How New Tax Provisions Are Affecting Individuals

Share on Facebook0Share on Google+0Tweet about this on TwitterShare on LinkedIn0

The Tax Cuts and Jobs Act Not Only Impacts Business But Also Individual Taxpayers. Here’s A List Of The Tax Provisions That Affect Individual Taxpayers.  



As the Tax Cuts and Jobs Act (TCJA) is in full swing, it has brought about many significant changes not only to business and corporate taxation policies but also to the individual taxation policies and norms. Many of the tax regulations and deductions that were previously in operation are no longer applicable now. Thus, the new law mandates that individuals now rethink and redesign their tax strategies and deductions accordingly.

Here’s a list of some of the key tax provisions that impact individual taxpayers.


Individual Tax Rates

While the Act still maintains the seven bracket structure, the tax rates have been modified to 10%, 12%, 22%, 24%, 32%, 35%, and 37%. The new tax rates are scheduled to stay put till December 31, 2025, and will be adjusted for inflation in the future.




Needless to say, the revised tax rates inevitably mean that the W-4 withholding of individuals has also changed. Now, both employers and employees have to conduct a paycheck checkup and readjust the withholding amount in accordance with the new withholding tables.


Standard and Itemized Deductions

The TCJA has doubled the standard deduction to $12,000 for single individuals, $18,000 for head-of-household filers, and $24,000 for married couples filing jointly. Also, the standard deductions for the blind and elderly still stand. However, the Act has eliminated and reduced the ceilings for many itemized deductions including:


  • The SALT (state and local tax) deductions stand at $10,000 (both income and property taxes) for a particular tax year. This figure stands at $5,000 for married couples filing separately.
  • The mortgage interest deduction now stands at $750,000 of acquisition debt on either a primary or second residence. Home equity debt deductions are exempt from deductions. However, any acquisition debt that has been taken prior to December 15, 2017, stands protected under the grandfathered clause and hence, remains unaffected by the tax reform.
  • Personal deductions (for yourself, or your spouse, or any other dependant) have been eliminated till December 31, 2025.
  • All miscellaneous itemized deductions (subject to 2% of AGI) have been suspended till December 31, 2025.
  • For 2017 and 2018, the threshold for medical expense deductions has been reduced for any unreimbursed medical expenses exceeding over 7.5% of AGI for all taxpayers.
  • The deduction for alimony and separate maintenance payments have been eliminated for any divorce or separation agreements signed after December 31, 2018.
  • Moving expenses are exempt from deduction, with the exception being only in the case of individuals serving in the US Armed Forces who require to move on account of a military order.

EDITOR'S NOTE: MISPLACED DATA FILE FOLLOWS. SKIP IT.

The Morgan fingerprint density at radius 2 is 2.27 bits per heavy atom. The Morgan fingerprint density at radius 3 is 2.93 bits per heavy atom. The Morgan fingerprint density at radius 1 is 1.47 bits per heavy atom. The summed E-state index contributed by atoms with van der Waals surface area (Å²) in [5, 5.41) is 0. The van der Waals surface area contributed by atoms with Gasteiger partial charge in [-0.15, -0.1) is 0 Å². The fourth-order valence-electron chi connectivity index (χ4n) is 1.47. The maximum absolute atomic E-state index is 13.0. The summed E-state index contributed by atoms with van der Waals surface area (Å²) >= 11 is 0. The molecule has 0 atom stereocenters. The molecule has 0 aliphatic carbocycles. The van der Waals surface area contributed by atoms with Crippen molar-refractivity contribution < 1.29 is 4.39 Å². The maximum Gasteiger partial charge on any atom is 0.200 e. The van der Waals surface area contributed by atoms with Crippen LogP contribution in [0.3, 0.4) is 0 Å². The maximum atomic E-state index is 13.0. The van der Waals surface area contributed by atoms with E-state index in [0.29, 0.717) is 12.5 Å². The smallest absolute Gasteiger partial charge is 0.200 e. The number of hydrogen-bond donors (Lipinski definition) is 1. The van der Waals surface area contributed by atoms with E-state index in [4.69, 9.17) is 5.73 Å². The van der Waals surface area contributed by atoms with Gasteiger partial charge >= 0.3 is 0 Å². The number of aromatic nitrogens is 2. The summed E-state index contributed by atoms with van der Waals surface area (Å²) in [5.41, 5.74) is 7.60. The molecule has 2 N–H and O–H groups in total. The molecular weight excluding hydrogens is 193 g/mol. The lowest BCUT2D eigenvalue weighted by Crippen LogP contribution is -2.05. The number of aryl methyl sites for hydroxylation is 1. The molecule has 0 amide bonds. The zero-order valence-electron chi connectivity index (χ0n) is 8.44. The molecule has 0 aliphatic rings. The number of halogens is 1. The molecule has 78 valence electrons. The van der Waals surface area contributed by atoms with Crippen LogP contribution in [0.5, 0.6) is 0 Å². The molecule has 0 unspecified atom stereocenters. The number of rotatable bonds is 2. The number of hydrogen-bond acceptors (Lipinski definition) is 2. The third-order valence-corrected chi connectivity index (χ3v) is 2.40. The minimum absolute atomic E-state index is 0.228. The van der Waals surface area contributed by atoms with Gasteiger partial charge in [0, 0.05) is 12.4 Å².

Estate Tax

The new tax reform has doubled the estate exemption to $11.2 million for single individuals and $22.4 million for married couples.


Child Tax Credit (CTC)

The TCJA has raised the CTC to $2,000 from the previous $1,000 credit, with $1,400 being totally refundable. The CTC is scheduled to phase out at an AGI of $4,00,000 for married couples filing jointly and $2,00,000 for single individuals. However, all the qualifying dependants who do not receive the $2,000 credit, a non-refundable credit of $500 is issued to them.


529 Education Savings Plans

Post-TCJA, the 529 Education Savings plan stands modified and are subject to the rules laid down in Notice 2018-58. Now, the tax-free distributions for both elementary and secondary schools are limited to $10,000 per student in any given year.


ABLE Contributions

Under the new tax reform, a designated beneficiary of an ABLE (Achieving a Better Life Experience) account holder can contribute an additional amount of money into the account even after reaching the maximum contribution limit. However, this additional amount should be

  • Less than the federal poverty line for a one-person household, and,
  • Less than the individual’s (the ABLE account holder) compensation for a given tax year.  


Retirement Savings Account Contributions

The federal tax reform has raised the ceiling for contributions to retirement plans including 401(k), 403(b) and most 457 plans, and the Thrift Savings Plan to $18,500 (previously this limit was $18,000).

For more details on the various tax provisions of the federal tax reform, you can visit the official page of the IRS. Or you could contact our tax experts who’ll fill you in with all the necessary details related to your queries. Write to us at or call us at 1-(888)-482-0279 today!

Share on Facebook0Share on Google+0Tweet about this on TwitterShare on LinkedIn0